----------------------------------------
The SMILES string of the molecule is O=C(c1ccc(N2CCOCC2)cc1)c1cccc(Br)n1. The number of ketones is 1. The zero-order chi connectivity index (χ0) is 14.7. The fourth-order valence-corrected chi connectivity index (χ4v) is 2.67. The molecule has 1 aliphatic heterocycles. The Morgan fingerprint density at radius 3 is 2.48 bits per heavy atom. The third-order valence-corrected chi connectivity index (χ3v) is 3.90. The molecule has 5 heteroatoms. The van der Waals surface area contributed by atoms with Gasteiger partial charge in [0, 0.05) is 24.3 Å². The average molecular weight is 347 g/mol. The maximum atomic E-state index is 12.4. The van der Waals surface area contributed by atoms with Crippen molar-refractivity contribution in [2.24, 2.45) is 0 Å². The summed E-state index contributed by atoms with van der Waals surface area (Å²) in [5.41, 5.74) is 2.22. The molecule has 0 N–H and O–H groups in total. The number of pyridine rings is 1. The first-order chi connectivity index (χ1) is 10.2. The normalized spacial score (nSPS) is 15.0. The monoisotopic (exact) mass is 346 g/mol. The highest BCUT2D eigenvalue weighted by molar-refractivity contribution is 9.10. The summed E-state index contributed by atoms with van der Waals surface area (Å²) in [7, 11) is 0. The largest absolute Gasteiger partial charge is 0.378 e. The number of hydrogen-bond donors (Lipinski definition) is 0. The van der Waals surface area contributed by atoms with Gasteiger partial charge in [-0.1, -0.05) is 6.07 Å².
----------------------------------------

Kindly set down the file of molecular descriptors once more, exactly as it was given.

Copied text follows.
The SMILES string of the molecule is O=C(c1ccc(N2CCOCC2)cc1)c1cccc(Br)n1. The number of ketones is 1. The zero-order chi connectivity index (χ0) is 14.7. The fourth-order valence-corrected chi connectivity index (χ4v) is 2.67. The molecule has 1 aliphatic heterocycles. The Morgan fingerprint density at radius 3 is 2.48 bits per heavy atom. The third-order valence-corrected chi connectivity index (χ3v) is 3.90. The molecule has 5 heteroatoms. The van der Waals surface area contributed by atoms with Gasteiger partial charge in [0, 0.05) is 24.3 Å². The average molecular weight is 347 g/mol. The maximum atomic E-state index is 12.4. The van der Waals surface area contributed by atoms with Crippen molar-refractivity contribution in [2.24, 2.45) is 0 Å². The summed E-state index contributed by atoms with van der Waals surface area (Å²) in [5.41, 5.74) is 2.22. The molecule has 0 N–H and O–H groups in total. The number of pyridine rings is 1. The first-order chi connectivity index (χ1) is 10.2. The normalized spacial score (nSPS) is 15.0. The monoisotopic (exact) mass is 346 g/mol. The highest BCUT2D eigenvalue weighted by molar-refractivity contribution is 9.10. The summed E-state index contributed by atoms with van der Waals surface area (Å²) in [7, 11) is 0. The largest absolute Gasteiger partial charge is 0.378 e. The number of hydrogen-bond donors (Lipinski definition) is 0. The van der Waals surface area contributed by atoms with Gasteiger partial charge in [-0.1, -0.05) is 6.07 Å².